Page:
I wrote: "If this specific device was the first one I laid my hands on I would think that this is the average quality of those instruments and --probably-- I would not even bother complaining about it. BUT this is my second DS1052E and the first one was perfect in comparison. If you recall my very first message, where I posted the 2.05 SP2 hack, I was happy with the instrument, even though I called it "a quite noisy oscilloscope." The truth is that I was able to read almost perfect waveforms of a few millivolts p-p amplitude on shunt resistors of a switching power supply I was working on; and I was pretty happy with it. Now, I only have to touch the ground clip to the probe tip to literally fill the display with a ~100MHz noise garbage that prevents me from reading even the 3.0V calibration output..."

You can try to do a test, yourself: Set a single channel to maximum vertical sensitivity (20mV/div), probe & probe settings x10, no filtering and timescale 5.0 ms/div; you will see a noise level floor of a small fraction of one division, which is normal for those settings. Now, short the probe tip to the probe ground lead alligator: The noise level should decrease, in contrary to my defective unit where it literally jumps to a five divisions noise mess, as depicted in my snapshot called Noise 3.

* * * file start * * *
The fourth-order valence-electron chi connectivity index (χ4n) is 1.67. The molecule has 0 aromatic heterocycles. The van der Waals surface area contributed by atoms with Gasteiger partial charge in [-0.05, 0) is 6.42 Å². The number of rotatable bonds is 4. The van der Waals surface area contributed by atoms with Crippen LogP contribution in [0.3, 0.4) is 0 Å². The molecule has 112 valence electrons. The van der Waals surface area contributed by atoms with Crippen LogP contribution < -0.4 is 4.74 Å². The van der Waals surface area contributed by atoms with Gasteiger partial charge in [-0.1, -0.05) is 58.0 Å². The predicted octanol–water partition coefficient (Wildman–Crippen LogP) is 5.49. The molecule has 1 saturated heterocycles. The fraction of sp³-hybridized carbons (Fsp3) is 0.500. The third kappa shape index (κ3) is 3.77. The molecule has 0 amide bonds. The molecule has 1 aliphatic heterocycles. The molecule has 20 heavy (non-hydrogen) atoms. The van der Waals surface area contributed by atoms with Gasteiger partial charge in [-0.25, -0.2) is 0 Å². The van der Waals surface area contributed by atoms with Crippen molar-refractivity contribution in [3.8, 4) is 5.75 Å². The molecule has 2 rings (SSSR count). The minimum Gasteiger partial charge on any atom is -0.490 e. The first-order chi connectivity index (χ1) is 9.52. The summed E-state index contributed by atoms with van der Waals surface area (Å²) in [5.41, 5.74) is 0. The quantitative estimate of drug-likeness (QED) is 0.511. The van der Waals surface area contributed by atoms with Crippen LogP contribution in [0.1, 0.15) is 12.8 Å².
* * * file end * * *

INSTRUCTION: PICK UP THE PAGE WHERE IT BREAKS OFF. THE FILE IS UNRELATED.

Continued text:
-George
« Last Edit: August 06, 2011, 10:52:02 pm by A Hellene »
Hi! This is George; and I am three and a half years old!
(This was one of my latest realisations, now in my early fifties!...)
 

Offline torch

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Re: Rigol DS1052E nasty surprise!
« Reply #79 on: August 07, 2011, 03:13:55 am »
You can try to do a test, yourself: Set a single channel to maximum vertical sensitivity (20mV/div), probe & probe settings x10, no filtering and timescale 5.0 ms/div; you will see a noise level floor of a small fraction of one division, which is normal for those settings. Now, short the probe tip to the probe ground lead alligator: The noise level should decrease, in contrary to my defective unit where it literally jumps to a five divisions noise mess, as depicted in my snapshot called Noise 3.

Ok, I tried it. And the results were pretty much as described. Then I tried touching the probe tip to the chassis ground just below the calibration contact: My screen then looked very similar to your screenshot -- 6 or 7 divisions of noise. I repeated this experiment with various other probes (the Rigol 150MHz ones that came with the scope, a set of 250MHz Coline probes, even a 100MHz 100x probe -- all with similar results (although the Rigol probes possibly had the greatest amplitude). I tried it against all the exposed BNC connector ground points too, with the same results.